CNADP Writer’s Bureau
Do you have something to say?
We want to help you say it! Please consider joining the CNADP’s letter to the editor (LTE) bureau. Throughout the fall and into the 2012 legislative session, CNADP will be hosting educational events that attract media attention and working to place op eds about various death penalty issues. It is essential that there is positive reception to these news pieces in the form of LTE’s. That’s where you can come in!
By signing up to the a part of the CNADP’s LTE bureau we’ll track media stories in your neighborhood, alert you to opportunities to submit a letter, then help you submit a letter that’s likely to be published and helps advance our work for repeal.
If you’re interested in being involved, please contact our letters coordinator Colleen Cunningham with Equal Justice USAat firstname.lastname@example.org
Death penalty deterrence factor far from proven
Published by the CT Post, Thursday, February 3, 2011
In a recent op-ed, Chris DeSanctis said opinion polls show majority support for the death penalty. However, when we get beyond our gut reaction to terrible crimes, and look at the real-life workings of our death penalty system, we find a system that is ineffective, expensive and risks putting innocent people to death. Mr. DeSanctis mentioned a couple of studies that show the death penalty has a deterrent effect, and concludes that the “academic world is onto something.” However, there are numerous studies that show just the opposite. Anecdotal evidence doesn’t support any deterrence theory: the regions of the country that execute most often consistently have the highest crime rates. In a 2009 poll of chiefs of police, the majority of these experts said the death penalty does nothing to stop violent offenders. We simply cannot justify the death penalty on deterrent grounds.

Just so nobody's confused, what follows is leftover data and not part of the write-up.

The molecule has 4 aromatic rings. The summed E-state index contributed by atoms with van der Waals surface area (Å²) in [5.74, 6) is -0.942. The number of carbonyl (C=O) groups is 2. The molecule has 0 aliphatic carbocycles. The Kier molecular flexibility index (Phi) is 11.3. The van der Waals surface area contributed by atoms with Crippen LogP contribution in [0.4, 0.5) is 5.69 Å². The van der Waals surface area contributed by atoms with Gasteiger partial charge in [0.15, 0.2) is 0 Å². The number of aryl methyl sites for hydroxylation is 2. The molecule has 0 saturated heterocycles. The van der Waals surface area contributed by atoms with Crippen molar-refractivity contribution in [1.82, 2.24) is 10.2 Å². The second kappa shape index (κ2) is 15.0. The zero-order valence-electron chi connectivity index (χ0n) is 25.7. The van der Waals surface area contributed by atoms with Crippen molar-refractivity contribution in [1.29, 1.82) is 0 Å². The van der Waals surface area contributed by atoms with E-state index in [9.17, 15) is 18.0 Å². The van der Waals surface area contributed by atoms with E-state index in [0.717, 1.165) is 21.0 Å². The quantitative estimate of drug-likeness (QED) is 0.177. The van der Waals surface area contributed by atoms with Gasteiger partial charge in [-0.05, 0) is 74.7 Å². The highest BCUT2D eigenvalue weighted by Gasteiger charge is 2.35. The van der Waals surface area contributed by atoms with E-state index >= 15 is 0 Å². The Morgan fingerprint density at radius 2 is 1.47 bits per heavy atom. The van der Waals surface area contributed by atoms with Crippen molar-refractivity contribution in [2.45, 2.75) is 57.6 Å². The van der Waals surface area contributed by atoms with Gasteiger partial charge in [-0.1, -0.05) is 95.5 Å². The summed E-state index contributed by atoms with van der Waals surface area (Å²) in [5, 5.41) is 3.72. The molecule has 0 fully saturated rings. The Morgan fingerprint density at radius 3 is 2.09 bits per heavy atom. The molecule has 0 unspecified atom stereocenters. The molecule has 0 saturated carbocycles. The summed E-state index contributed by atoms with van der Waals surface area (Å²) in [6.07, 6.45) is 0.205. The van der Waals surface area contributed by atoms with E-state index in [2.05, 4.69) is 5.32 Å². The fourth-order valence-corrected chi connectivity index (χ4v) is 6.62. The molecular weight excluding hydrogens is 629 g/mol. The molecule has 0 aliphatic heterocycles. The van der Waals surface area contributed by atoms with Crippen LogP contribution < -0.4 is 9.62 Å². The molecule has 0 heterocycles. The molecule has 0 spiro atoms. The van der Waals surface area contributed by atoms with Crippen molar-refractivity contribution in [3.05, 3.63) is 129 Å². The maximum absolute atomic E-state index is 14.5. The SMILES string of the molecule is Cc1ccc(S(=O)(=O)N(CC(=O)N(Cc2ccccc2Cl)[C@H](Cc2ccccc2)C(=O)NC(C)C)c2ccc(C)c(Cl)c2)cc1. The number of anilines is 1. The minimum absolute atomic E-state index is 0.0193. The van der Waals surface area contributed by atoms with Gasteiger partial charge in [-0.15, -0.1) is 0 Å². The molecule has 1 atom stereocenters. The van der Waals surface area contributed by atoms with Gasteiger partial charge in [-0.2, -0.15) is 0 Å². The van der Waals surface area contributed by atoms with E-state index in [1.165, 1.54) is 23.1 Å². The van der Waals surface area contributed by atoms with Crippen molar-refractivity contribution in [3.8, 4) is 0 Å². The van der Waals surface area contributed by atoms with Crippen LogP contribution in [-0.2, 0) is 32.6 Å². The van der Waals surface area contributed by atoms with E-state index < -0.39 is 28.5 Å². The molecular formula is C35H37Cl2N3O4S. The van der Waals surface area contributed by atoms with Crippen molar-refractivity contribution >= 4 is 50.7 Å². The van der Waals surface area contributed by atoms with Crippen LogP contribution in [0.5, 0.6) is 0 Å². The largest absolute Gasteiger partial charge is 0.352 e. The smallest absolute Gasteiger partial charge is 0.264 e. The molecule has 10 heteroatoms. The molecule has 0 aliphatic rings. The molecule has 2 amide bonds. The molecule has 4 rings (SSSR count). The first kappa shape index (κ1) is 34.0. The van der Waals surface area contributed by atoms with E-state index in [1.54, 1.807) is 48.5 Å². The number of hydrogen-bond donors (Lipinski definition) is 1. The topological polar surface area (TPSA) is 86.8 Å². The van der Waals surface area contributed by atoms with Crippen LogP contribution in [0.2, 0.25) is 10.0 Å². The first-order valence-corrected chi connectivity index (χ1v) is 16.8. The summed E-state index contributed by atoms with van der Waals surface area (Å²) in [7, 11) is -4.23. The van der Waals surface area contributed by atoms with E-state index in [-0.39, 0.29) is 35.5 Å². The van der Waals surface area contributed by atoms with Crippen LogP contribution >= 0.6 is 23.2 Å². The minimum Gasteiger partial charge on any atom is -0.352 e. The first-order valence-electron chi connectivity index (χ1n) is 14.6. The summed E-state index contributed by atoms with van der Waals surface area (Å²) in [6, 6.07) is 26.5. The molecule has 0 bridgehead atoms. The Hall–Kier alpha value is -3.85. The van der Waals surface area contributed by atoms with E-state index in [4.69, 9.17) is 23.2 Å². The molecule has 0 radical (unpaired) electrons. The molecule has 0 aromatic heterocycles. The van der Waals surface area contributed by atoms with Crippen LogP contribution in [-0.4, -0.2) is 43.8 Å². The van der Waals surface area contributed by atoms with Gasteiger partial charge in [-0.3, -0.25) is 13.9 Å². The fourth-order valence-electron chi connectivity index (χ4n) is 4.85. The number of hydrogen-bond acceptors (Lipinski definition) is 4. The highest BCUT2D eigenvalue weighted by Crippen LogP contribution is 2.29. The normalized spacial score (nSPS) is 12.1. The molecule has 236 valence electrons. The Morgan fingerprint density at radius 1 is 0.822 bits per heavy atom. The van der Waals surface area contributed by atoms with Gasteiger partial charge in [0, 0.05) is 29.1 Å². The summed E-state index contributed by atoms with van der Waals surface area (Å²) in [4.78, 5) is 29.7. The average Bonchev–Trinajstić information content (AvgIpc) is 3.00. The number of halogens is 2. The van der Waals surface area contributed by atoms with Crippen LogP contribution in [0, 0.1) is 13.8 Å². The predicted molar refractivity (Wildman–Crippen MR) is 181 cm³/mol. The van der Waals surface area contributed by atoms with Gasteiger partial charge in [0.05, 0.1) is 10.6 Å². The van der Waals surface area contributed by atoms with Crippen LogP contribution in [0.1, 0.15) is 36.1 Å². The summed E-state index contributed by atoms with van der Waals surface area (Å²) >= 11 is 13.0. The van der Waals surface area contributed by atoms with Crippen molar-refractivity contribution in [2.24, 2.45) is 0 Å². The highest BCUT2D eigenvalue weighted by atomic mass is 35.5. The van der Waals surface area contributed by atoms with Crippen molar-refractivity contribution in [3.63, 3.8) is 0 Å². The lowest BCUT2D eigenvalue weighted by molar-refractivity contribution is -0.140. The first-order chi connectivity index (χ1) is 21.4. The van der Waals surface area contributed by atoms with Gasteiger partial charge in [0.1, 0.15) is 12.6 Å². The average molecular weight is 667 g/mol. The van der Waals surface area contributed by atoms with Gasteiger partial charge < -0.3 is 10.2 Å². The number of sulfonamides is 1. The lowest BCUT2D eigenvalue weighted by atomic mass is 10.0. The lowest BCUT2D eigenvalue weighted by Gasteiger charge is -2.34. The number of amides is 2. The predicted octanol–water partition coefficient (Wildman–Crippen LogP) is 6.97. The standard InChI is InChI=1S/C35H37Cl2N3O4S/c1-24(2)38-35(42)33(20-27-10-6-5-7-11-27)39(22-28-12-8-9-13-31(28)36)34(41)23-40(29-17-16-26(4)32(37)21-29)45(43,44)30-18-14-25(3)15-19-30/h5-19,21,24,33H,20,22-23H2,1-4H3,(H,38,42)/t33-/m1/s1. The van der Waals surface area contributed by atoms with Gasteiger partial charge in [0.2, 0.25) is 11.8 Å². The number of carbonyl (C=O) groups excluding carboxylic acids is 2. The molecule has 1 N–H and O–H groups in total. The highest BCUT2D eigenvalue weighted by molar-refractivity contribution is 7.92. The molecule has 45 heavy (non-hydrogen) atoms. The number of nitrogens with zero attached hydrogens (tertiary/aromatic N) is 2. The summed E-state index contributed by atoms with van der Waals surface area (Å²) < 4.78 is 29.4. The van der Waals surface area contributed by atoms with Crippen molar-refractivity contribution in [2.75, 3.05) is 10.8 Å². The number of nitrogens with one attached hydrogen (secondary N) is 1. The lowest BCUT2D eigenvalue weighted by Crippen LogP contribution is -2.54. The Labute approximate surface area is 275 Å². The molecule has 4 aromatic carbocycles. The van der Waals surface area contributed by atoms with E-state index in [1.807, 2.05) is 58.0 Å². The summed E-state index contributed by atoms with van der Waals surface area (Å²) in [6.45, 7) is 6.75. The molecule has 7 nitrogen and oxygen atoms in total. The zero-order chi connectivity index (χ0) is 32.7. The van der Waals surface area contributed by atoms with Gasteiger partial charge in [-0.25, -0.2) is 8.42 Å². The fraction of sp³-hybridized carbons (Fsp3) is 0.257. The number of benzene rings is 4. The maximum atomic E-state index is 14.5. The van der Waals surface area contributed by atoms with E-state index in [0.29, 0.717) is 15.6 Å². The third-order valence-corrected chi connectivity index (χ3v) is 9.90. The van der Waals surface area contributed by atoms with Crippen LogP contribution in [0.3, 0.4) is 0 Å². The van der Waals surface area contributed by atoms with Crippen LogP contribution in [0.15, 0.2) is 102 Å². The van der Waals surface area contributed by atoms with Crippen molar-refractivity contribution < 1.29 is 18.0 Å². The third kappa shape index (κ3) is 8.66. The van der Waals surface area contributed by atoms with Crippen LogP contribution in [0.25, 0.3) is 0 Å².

What we know for sure is that the death penalty is much more expensive than life without parole. InConnecticutwe pay more than $4 million each year to keep the death penalty, even though we’ve only had one execution in the last half-century. I’d much rather my tax dollars went to more effective and efficient programs.
Finally, there will always be the possibility that we sentence an innocent person to death. We’ve seen four innocent men freed from murder charges in the last two years. As long as humans administer our justice system, mistakes will be made. I hopeConnecticutadmits what many states and nations have already figured out: the death penalty is much more trouble than it’s worth.
Renee C. Redman
End The Death Penalty So Innocents Will Not Die
Published in theHartfordCourant April 21, 2010
In 1993,New Havenshopkeeper Eugenio Deleon Vega was murdered. Two years later, Ronald Taylor and George Gould were convicted of his killing and sentenced to 80 years in jail. A few weeks ago, Taylor and Gould received their rightful freedom and walked out of jail, thanks to an eyewitness recanting her original testimony and the introduction of DNA evidence.
Most of us can only imagine the life of an innocent person wrongfully serving 16 years in prison.Connecticuthas no shortage of wrongful convictions. Just last year, Miguel Roman and Kenneth Ireland were both exonerated after serving more than 20 years each for murder, crimes that DNA ultimately proved they did not commit.
These recent exonerations reflect a deeply flawed system that has the potential to take the life of an innocent person. AcrossAmerica, 139 individuals on death rows have been exonerated. Is American justice that blind?
This great country of ours could improve itself immensely by dismantling the death penalty and finally washing the blood of the innocent off its hands.
Joan Kemble, Glastonbury